No. I am not speaking for the sake of speaking. It is my job to enforce the Standing Orders. The time has elapsed. Will the Deputy resume his seat?

To reiterate the question, will the Minister consider an investigation and report back to the House on the extent of the tax avoidance we are seeing here?

The Finance Acts provide for anti-avoidance measures and the Revenue Commissioners execute those. They have the powers to deal with them effectively. Those powers have been enhanced every year, in every Finance Bill over the years. If additional reform to the Finance Acts is necessary, it is open to the Deputy to bring forward such amendments, but in respect of the existing Revenue arrangements, they will enforce those.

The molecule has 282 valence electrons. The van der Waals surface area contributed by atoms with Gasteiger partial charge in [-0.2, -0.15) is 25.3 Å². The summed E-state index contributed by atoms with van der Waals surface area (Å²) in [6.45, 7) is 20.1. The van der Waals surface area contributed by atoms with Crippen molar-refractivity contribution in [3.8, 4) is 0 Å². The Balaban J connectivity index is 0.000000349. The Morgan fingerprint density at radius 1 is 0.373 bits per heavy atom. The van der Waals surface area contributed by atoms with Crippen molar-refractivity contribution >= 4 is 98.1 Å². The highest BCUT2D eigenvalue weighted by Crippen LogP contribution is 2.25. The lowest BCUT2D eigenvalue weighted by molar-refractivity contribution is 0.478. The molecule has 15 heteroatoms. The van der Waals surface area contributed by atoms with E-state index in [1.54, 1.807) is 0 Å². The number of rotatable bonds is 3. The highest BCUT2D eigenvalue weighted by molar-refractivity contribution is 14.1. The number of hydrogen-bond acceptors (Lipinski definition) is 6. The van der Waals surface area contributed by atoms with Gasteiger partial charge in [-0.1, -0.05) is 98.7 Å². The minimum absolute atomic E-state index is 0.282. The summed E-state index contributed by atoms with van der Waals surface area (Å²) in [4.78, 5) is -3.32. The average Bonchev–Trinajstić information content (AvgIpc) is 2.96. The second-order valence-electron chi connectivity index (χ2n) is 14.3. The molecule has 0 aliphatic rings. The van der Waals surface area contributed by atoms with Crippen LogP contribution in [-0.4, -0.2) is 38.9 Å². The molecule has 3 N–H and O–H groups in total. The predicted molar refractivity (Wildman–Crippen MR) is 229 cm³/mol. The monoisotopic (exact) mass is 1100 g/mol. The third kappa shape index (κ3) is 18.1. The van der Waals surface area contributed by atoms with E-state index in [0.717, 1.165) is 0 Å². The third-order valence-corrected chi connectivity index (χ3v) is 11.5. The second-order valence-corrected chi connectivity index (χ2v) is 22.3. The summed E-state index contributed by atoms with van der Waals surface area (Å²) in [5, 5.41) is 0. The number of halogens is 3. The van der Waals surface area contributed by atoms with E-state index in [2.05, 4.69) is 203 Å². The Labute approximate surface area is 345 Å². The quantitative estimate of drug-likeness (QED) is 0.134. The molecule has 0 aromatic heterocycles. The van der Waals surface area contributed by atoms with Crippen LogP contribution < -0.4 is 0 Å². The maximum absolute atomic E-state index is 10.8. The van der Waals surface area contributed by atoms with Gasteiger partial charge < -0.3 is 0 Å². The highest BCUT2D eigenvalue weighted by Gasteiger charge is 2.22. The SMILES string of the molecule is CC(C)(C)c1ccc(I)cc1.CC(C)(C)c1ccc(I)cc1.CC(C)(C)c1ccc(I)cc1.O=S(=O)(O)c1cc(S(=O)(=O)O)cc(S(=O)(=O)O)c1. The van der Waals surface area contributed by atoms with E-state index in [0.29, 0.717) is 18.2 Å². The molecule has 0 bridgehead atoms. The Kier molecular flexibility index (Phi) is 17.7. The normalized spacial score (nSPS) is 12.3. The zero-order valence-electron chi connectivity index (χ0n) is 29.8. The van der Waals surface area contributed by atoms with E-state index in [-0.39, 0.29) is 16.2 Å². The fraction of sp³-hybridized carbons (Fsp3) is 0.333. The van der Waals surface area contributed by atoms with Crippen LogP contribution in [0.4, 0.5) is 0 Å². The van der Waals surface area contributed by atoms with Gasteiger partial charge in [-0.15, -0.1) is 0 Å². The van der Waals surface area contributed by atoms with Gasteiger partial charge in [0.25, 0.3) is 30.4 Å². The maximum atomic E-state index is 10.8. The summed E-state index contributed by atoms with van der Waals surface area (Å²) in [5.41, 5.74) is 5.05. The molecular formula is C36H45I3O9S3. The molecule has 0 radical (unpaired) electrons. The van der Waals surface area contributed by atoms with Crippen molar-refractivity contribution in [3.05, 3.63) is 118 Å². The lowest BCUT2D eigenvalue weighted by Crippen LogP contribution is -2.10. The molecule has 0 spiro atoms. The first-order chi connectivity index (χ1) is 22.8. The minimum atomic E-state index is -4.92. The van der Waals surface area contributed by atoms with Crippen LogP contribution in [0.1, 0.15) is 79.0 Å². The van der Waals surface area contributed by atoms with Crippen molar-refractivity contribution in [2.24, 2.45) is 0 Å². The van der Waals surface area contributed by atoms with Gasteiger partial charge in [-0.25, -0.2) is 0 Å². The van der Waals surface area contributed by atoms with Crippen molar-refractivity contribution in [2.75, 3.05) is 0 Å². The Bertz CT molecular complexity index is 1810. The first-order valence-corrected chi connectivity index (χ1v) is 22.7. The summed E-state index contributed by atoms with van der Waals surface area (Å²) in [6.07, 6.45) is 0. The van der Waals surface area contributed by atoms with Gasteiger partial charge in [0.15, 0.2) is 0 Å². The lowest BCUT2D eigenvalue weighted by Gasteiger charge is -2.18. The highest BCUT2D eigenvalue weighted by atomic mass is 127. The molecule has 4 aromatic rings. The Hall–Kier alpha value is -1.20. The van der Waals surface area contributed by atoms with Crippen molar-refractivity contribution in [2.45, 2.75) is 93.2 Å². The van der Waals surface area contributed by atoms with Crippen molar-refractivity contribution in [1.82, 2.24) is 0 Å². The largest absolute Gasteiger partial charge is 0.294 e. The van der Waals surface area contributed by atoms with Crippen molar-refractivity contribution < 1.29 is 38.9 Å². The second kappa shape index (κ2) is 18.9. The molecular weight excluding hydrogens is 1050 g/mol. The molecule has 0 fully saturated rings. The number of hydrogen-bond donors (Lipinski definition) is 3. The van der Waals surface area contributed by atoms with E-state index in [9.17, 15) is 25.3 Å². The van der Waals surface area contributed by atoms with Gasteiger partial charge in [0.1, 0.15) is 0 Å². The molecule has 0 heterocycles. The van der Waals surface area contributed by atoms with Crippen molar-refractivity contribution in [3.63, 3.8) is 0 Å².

If the Deputy has details of some new avoidance mechanisms that ought to be scrutinised by the Revenue Commissioners they will be more than pleased to consider them and bring forward to the House measures to protect against them in time for the next Finance Bill. I do not have access to the information the Deputy has about the specific avoidance structures he describes but the Revenue Commissioners are there to enforce the rules. There are general anti-avoidance provisions in the Finance Acts and they are overseen and executed by Revenue.